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Oecologia

, Volume 159, Issue 1, pp 117–126 | Cite as

Synergistic effects of an extreme weather event and habitat fragmentation on a specialised insect herbivore

  • Katrien PiessensEmail author
  • Dries Adriaens
  • Hans Jacquemyn
  • Olivier Honnay
Plant-Animal Interactions - Original Paper

Abstract

Habitat fragmentation is considered to be one of the main causes of population decline and species extinction worldwide. Furthermore, habitat fragmentation can decrease the ability of populations to resist and to recover from environmental disturbances such as extreme weather events, which are expected to occur at an increasing rate as a result of climate change. In this study, we investigated how calcareous grassland fragmentation affected the impact of the climatically extreme summer of 2003 on egg deposition rates, population size variation and survival of the blue butterfly Cupido minimus, a specialist herbivore of Anthyllis vulneraria. Immediately after the 2003 summer heat wave, populations of the host plant declined in size; this was paralleled with decreases in population size of the herbivore and altered egg deposition rates. In 2006 at the end of the monitoring period, however, most A. vulneraria populations had recovered and only one population went extinct. In contrast, several butterfly populations had gone extinct between 2003 and 2006. Extinction probability was significantly related to initial population size, with small populations having a higher risk of extinction than large populations. These results support the prediction that species of higher trophic levels are more susceptible to extinction due to habitat fragmentation and severe disturbances.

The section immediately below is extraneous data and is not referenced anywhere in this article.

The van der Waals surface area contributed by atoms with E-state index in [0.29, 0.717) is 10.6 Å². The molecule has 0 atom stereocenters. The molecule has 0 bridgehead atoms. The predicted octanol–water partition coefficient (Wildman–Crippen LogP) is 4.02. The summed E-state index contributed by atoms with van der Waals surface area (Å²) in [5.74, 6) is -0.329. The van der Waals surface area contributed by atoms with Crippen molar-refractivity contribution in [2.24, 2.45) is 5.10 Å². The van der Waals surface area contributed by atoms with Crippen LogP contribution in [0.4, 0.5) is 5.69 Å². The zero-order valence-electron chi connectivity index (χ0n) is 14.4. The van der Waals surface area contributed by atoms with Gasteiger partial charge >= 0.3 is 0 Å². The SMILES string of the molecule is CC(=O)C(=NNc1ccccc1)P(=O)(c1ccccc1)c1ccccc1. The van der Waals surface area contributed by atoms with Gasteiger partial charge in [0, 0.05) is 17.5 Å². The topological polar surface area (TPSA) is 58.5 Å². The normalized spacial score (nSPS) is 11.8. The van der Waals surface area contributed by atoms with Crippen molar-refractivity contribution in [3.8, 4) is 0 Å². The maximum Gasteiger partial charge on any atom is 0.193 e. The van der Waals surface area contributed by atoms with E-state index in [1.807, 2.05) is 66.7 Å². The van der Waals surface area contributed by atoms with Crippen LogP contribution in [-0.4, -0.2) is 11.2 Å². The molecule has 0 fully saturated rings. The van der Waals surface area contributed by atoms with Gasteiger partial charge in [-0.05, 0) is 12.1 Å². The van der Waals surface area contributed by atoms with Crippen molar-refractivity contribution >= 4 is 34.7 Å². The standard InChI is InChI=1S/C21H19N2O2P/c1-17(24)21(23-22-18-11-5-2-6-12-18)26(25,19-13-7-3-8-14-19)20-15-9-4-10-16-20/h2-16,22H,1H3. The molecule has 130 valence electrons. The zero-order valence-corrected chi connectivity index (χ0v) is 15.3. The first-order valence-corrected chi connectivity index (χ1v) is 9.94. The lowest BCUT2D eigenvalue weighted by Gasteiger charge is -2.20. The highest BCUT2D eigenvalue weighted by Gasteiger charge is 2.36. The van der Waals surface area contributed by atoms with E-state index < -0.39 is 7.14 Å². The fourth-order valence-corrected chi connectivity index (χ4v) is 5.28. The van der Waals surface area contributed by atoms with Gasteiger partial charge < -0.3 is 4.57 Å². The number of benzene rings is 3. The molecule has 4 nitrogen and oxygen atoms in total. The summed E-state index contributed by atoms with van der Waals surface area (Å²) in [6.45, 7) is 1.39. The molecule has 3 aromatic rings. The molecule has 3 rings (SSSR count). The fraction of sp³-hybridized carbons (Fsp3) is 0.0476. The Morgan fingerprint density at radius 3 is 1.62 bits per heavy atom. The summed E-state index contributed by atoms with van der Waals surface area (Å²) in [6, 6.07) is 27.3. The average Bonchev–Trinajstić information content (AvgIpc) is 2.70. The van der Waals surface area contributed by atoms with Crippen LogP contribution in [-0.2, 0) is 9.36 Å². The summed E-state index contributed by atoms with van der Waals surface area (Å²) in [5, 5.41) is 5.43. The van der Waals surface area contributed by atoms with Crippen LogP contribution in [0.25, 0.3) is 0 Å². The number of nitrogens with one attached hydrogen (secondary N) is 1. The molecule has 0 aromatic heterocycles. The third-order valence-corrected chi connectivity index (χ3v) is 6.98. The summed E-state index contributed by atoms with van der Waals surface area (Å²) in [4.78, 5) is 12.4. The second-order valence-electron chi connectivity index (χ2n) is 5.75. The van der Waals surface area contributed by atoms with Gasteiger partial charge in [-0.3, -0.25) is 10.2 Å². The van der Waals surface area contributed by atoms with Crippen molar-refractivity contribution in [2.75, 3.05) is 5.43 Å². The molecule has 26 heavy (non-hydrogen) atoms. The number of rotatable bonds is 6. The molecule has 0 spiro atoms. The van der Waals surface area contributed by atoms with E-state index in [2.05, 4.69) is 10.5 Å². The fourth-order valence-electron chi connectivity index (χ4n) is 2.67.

Keywords

Calcareous grassland Climate change Trophic interaction Cupido minimus Anthyllis vulneraria 

Notes

Acknowledgements

We would like to thank three anonymous referees and Ingolf Steffan-Dewenter for their thoughtful and detailed comments on this manuscript. Jan Butaye, Tom Neels and Eric Van Beek helped with data collection. This research is part of the BIOCORE research project, funded by the Federal Belgian Science Policy. D. A. held a grant from the Flemish Fund for Scientific Research (FWO).

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Copyright information

© Springer-Verlag 2008

Authors and Affiliations

  • Katrien Piessens
    • 1
    Email author
  • Dries Adriaens
    • 1
  • Hans Jacquemyn
    • 2
  • Olivier Honnay
    • 2
  1. 1.Division Forest, Nature and LandscapeUniversity of LeuvenLeuvenBelgium
  2. 2.Laboratory of Plant EcologyUniversity of LeuvenLeuvenBelgium

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